22 August 2018, News Wires — Brent crude futures rose $1.48, or 2 percent, to $74.11 a barrel, by 10:57 a.m. EDT (1457 GMT). The global benchmark reached $74.48 during the session, the highest since Aug. 8.
U.S. West Texas Intermediate (WTI) crude futures rose $1.49 to $67.33 a barrel, a 2.3 percent gain.
U.S. crude inventories fell 5.8 million barrels last week, the Energy Information Administration said, more than the 1.5 million-barrel draw forecast by analysts polled by Reuters.
Refinery crude runs slipped 89,000 barrels per day from the previous week’s record high to 17.9 million bpd, EIA data showed. Refinery utilization rates remained unchanged last week at 98.1 percent of total capacity, the highest rates since 1999.
“The market is staying strong because U.S. refiners are showing no signs of going into maintenance or slowing down,” said Phil Flynn, analyst at Price Futures Group in Chicago
Oil also found support from a weaker dollar, which has slipped this week in response to U.S. President Donald Trump’s comment that he was “not thrilled” by the Federal Reserve’s interest rate increases.
A weaker dollar makes oil less expensive for buyers using other currencies.
The prospect of a drop in oil exports from Iran, the third-largest producer in the Organization of the Petroleum Exporting Countries, in response to new U.S. sanctions was also supporting the market.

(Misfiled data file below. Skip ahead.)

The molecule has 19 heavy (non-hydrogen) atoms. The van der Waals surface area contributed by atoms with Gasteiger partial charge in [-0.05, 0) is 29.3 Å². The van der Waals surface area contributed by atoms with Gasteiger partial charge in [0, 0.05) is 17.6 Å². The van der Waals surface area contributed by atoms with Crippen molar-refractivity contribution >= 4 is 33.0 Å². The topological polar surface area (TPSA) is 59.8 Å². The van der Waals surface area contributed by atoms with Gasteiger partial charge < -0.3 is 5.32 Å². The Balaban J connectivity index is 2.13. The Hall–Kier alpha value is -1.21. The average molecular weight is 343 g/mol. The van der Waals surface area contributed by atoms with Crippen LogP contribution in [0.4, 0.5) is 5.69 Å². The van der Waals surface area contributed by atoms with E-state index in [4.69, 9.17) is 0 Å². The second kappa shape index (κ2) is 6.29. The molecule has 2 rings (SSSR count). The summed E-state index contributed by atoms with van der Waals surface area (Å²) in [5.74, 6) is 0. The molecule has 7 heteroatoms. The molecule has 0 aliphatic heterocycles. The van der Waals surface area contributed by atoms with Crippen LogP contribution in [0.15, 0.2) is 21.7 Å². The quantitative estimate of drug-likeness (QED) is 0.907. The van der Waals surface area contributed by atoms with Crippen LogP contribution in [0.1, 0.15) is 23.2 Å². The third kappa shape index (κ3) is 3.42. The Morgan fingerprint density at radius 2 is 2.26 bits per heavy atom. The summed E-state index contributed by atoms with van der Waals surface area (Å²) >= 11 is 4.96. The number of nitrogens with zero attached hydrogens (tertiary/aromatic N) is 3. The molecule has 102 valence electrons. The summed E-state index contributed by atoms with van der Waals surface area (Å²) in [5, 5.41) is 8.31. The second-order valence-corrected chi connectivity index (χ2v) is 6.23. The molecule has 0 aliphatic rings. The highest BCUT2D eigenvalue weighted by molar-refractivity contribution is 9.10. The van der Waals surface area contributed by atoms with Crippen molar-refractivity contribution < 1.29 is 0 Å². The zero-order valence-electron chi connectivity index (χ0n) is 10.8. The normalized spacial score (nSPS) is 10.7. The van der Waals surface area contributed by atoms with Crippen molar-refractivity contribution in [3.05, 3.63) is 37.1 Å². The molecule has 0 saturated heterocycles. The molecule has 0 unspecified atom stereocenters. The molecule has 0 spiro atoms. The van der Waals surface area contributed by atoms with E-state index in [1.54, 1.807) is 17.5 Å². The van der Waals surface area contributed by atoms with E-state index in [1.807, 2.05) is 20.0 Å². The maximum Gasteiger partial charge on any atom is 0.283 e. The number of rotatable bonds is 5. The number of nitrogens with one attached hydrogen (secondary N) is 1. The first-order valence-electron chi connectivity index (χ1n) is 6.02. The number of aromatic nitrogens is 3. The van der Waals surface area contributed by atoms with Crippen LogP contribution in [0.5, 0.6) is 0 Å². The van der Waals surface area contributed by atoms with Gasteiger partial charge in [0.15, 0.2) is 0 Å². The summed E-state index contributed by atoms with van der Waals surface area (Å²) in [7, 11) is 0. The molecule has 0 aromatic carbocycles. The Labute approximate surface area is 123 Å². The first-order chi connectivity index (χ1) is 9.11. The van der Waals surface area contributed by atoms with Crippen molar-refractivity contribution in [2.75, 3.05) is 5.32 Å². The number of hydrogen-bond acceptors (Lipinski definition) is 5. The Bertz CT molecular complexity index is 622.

European oil companies have started to cut back on Iranian purchases, although Chinese buyers are shifting their cargoes to Iranian-owned vessels to keep supplies flowing.
“The Iran issue continues to occupy traders’ minds,” said Greg McKenna, chief market strategist at futures brokerage AxiTrader.
Ratcheting up tensions, Iran warned on Wednesday it would hit U.S. and Israeli targets if it were attacked by the United States after Trump’s security adviser said Washington would exert maximum pressure on Tehran going beyond economic sanctions.
OPEC has started to boost supplies following a deal with Russia and other allies in June, although producers have been cautious so far. Saudi Arabia told OPEC it cut supply in July, rather than increasing output as expected.
Signs of tighter supply countered concern about slowing oil demand stemming partly from the trade dispute between the United States and China, the world’s two largest economies.
U.S. and Chinese officials were set to resume talks on Wednesday, but Trump said he expected there will be no real progress.